I've often wished my friends could both see themselves as I do and believe the marvelous things I see. So many of the people I know don't have faith in themselves, and few realize how impressive they truly are. I've been told that's true of me, as well.
I don't know when I lost my confidence. I think it was gradual, starting in middle school right around the time I was first bullied. Apparently it didn't show; I walk tall and pretend I am more confident than I actually am (fake it 'til you make it), but for years my foundations slowly eroded until I had no faith in anything about myself: intelligence, parenting, friendships, writing, my job. Above all I never believed I could accomplish anything. I've been embarrassed for years about the disappointing trajectory of my life.
I hit rock bottom around December of last year. I considered walking away, abandoning my current life. I thought about suicide a lot, even knowing I could never do that to the people I love. (As the child of a suicide I know something of the aftermath.) I thought about getting counseling, even though the last counselor I went to essentially told me I was being ridiculous. I almost opted for pyschopharmacology, which again would require going to a counselor.
I don't know what shifted, but in January I took control of one aspect of my life: my health. I started eating better, exercising, and getting more sleep. I started to feel better about my physical self. Then, instead of just griping about a toxic situation I was in I allowed myself to be irresponsible for once and walked away. With the encouragement of a new/old friend, I gave myself permission to stop trying so hard to make people like me. And I've started taking ownership of my life again.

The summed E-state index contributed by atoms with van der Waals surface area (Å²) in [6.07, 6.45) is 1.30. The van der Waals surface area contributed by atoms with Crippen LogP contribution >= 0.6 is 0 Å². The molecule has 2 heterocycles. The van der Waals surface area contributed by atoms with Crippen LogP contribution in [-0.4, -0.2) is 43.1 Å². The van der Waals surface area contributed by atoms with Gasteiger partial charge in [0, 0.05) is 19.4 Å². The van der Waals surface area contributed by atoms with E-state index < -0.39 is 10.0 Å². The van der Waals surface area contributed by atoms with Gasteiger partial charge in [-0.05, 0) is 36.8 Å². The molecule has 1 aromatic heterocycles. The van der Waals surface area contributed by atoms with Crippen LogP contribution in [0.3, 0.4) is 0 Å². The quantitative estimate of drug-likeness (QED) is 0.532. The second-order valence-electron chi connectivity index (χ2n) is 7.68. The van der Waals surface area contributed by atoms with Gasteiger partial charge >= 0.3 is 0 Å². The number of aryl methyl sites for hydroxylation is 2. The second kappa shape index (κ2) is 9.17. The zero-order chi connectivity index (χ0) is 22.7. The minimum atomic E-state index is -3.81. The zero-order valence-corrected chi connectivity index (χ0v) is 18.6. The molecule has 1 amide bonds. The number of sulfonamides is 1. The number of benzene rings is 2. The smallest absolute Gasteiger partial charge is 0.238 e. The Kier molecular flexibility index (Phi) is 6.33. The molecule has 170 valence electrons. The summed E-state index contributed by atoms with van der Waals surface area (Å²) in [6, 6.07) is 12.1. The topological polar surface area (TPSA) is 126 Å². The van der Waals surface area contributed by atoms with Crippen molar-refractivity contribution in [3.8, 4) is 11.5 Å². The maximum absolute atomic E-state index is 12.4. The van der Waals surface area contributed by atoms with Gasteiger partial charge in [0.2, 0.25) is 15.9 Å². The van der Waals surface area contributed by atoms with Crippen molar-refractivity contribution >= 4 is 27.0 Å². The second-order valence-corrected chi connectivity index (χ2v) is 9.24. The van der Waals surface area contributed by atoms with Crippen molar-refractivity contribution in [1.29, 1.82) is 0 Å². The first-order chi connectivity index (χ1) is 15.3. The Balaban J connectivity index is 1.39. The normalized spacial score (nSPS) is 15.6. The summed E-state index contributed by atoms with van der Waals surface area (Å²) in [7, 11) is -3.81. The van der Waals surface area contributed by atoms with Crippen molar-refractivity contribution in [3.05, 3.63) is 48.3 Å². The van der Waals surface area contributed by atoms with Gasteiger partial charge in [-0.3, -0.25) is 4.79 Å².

I still have a great deal of rebuilding to do. It's been more than twenty years since I saw myself as someone worthy of friendship. Those doubts still creep up on me regularly – the bullies of yesteryear are unwelcome residents in my mind. However, I'm trying.
This month I have been graced with a glimpse of how others saw me for my first twenty years. As part of my college re-application process I went looking for some very old records -- IB and SAT scores in particular. My mother, bless her, had not only those but all my report cards from kindergarten through the end of my years at UWC. In each document someone had written a few words summarizing their experience with me. I read through them with tears in my eyes. I was described as bright and delightful to teach. Instructors saw me as a leader, a teacher, an intelligent and enthusiastic student. They believed in me.
For years my biggest fear has been that I am a completely forgettable person -- reliable, dependable, but the person in your yearbook you don't remember at all. I've been surprised by the outreach on Facebook from people I barely knew. Maybe I just need to see myself through their eyes.